As a business, what are your goals? What we hear from our customers is a consistent theme—and that’s growth.
At SurveyMonkey, a huge part of our growth priority is international, which is and continues to be important to us.
Our business is 55% US-based—and we want to make it 25%. And we’re not the only ones who have been thinking globally.
In 2013, 9 out of 10 of the top internet companies were US based and 79% of their customers were international. Just a year later, 6 out of 10 companies were US based and 86% of their users were international.
But marketing internationally is no picnic. Here are five key lessons we’ve learned while globally expanding our reach.
Be flexible when it comes to payments
When in Rome, do as the Romans. When in Germany, don’t expect to always make transactions with credit cards.
Most Germans prefer bank transfers—and the same goes for most people on the planet.
In the Netherlands, people carry around small calculators with them wherever they go. Why? When they want to make an online payment, they type it into the calculator, getting back a unique, secure code from their bank to use with the payment.
This might seem strange to people in the United States, but 60% of people on the planet do this every time they make an online transaction.
This shows that making payments work internationally can be a lot more complex than navigating different currencies and taxes.
You’ve got to be super flexible to make your payments systems work around the world, and you should plan on having multiple payment service providers in the future. It’s also super important you make sure your technology and product teams can accommodate this.
Do your research
While Google may be the most popular search engine, you’ve got look further when you’re expanding internationally. Regionally speaking, Yandex is a more search engine relevant to Russians, Naver better known to Koreans, and most Japanese people use Yahoo.
The same goes for mobile. While Android market share in the U.S. is 52%, its share globally is 84%. And in Asia, 75% of SurveyMonkey’s traffic is mobile right now.
These types of data points can really affect how you tackle a region and scale internationally.
Always be testing
Domestic market trends by themselves are moving targets. Things get even more complex when you go international. It takes constant testing to find out what is (and will be) effective in different markets. That means tweaking mobile flows, messaging, landing pages—you name it.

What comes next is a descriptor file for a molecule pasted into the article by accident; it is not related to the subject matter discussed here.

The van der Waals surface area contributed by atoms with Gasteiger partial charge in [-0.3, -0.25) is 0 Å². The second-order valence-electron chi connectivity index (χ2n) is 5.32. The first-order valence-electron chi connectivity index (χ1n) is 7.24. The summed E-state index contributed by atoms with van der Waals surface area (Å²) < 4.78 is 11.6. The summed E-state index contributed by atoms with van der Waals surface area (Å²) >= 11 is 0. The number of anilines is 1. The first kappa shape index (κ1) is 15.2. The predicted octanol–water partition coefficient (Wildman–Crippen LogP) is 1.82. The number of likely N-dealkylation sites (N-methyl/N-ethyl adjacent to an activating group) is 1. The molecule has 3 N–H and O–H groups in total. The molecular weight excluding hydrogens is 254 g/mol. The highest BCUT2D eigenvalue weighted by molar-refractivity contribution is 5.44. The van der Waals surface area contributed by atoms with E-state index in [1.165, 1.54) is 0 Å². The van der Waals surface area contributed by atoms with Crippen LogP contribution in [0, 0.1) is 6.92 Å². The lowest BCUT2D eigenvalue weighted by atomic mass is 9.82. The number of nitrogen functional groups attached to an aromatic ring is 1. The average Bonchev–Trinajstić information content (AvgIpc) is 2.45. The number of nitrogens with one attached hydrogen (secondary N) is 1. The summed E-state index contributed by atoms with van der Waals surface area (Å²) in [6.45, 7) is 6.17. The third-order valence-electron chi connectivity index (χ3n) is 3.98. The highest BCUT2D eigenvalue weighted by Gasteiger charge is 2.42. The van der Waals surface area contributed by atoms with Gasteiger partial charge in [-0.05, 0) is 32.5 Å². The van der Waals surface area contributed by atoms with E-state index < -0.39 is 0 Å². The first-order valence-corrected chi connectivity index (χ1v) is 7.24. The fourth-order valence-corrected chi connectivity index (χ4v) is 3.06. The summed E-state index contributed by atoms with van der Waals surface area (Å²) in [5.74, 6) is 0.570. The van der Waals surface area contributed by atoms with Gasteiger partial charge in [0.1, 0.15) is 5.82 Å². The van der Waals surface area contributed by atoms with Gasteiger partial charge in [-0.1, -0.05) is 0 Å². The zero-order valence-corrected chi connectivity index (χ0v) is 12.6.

And while we can’t speak to all of these languages, we look to the data, analytics and net results to help drive these tests.
Partner to go international
We’ve leveraged a lot of third parties to make going international easier.
- We shifted our content to WordPress which let us hyper-localize our content
- We’ve used Smartling’s technology to do smart automation of some of our translation
- Our online marketing agency, 3Q, has helped us optimize our paid search, display, social, landing page optimization and creative for international markets
Speak their language
When it comes to SEO, little differences can be big differences. And that’s especially true of international SEO.
We learned a great lesson in this researching search results related to the keyword umfrage (that’s “survey” in German), we found the value of focusing on colloquial and localized use. When we compared the performance of keywords unfrageonline to umfrage-online and umfrage online, the second two had 250 times more results than the first.
Examples like this teach us to find and focus on colloquial and localized uses when translating.
From 2013 to 2014, SurveyMonkey shifted its mix of internationally acquired SEM from 46% to 66%, consistently growing its number of conversions along the way.
Be ready for anything
Even if you’re not going global, or if you’re just beginning to skim the surface, start planning now. You’re going to need international-specific content for SEO. You’re going to need multiple payment providers. Your marketing copy should be acceptable in multiple markets. And that’s just to start.
Probably the most important thing is to have good partners that will help you as you learn the ins and outs of scaling internationally.
Questions, comments on how to grow globally? Leave them below!